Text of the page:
U.S. Blames Iran-Backed Houthis for Stalling Yemen Peace Deal

The Associated Press
AP Photo/Hani Mohammed

U.S. Ambassador to Yemen Matthew Tueller on Thursday blamed the Iran-backed Houthi insurgency for deliberately stalling implementation of a peace deal brokered by the United Nations. Specifically, he said the Houthis are delaying troop withdrawal from the key port city of Hodeidah.

Tueller said the United States is “greatly frustrated” by the delays, but he has “not given up hope” that the Hodeidah peace plan will eventually be implemented.

“We are willing to work with others in order to try to implement these agreements and see whether the Houthis can, in fact, demonstrate political maturity and start to serve the interests of Yemen rather than acting on behalf of those who seek to weaken and destroy Yemen,” he said.

De-escalation in Hodeidah is seen as key to achieving a diplomatic resolution to the brutal Yemeni civil war. U.N. representatives have previously criticized the Houthis for refusing to move their troops out of the Hodeidah and the nearby ports of Saleef and Ras Isa as the first stage of a two-part pullback plan.

Yemeni government forces and the Saudi-led coalition backing them are in position to attack Hodeidah, but a battle there would be utterly devastating since 70 percent of goods shipped into Yemen pass through the port. Nationwide famine would likely be the result if the port is shut down. U.N. representatives complain large amounts of food shipped by humanitarian organizations are already rotting in storage at the besieged port city.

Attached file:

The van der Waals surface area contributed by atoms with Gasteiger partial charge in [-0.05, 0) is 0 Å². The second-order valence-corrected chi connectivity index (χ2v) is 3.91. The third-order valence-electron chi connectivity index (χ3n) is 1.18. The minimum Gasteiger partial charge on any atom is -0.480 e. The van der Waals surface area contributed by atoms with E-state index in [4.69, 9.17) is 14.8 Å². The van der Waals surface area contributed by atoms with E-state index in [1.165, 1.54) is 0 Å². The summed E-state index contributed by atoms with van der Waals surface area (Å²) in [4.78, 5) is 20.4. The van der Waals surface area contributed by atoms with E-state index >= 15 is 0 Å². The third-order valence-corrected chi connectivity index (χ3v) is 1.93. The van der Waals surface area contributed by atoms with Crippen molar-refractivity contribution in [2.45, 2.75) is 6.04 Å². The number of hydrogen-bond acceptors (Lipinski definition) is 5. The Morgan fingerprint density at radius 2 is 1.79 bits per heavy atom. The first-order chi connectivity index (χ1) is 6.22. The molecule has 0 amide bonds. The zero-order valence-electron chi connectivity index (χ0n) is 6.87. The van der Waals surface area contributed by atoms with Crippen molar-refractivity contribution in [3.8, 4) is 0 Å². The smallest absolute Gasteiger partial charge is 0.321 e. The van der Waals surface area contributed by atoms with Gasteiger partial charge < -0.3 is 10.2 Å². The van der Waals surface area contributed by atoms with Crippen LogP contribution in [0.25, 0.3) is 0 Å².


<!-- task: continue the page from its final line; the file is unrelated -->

The Houthis are reluctant to back away from Hodeidah because it is one of the most valuable assets they control in Yemen, and they fear their supply lines will be cut if they lose access to the port.

Tueller said the Houthis are also using their access to the Red Sea to import weapons from Iran, a charge repeated by the internationally recognized government of Yemen.

“The fact that there are groups that have weapons, including heavy weapons and even weapons that can threaten neighboring countries, and those weapons are not under the control of the institutions of the state – this is a severe danger to the region as well as to Yemen,” said Tueller. He indicated that not all of these armed groups are aligned with the Houthis.

The Houthis claim the U.N.-brokered pullout agreement reached in Sweden has been altered by the Yemeni government and its allies, making it “impossible” for their forces to withdraw from Hodeidah. A spokesman for the Yemeni government lashed back against the Houthi claims on Wednesday, accusing the insurgents of plotting further militant attacks from Hodeidah and effectively re-declaring war.


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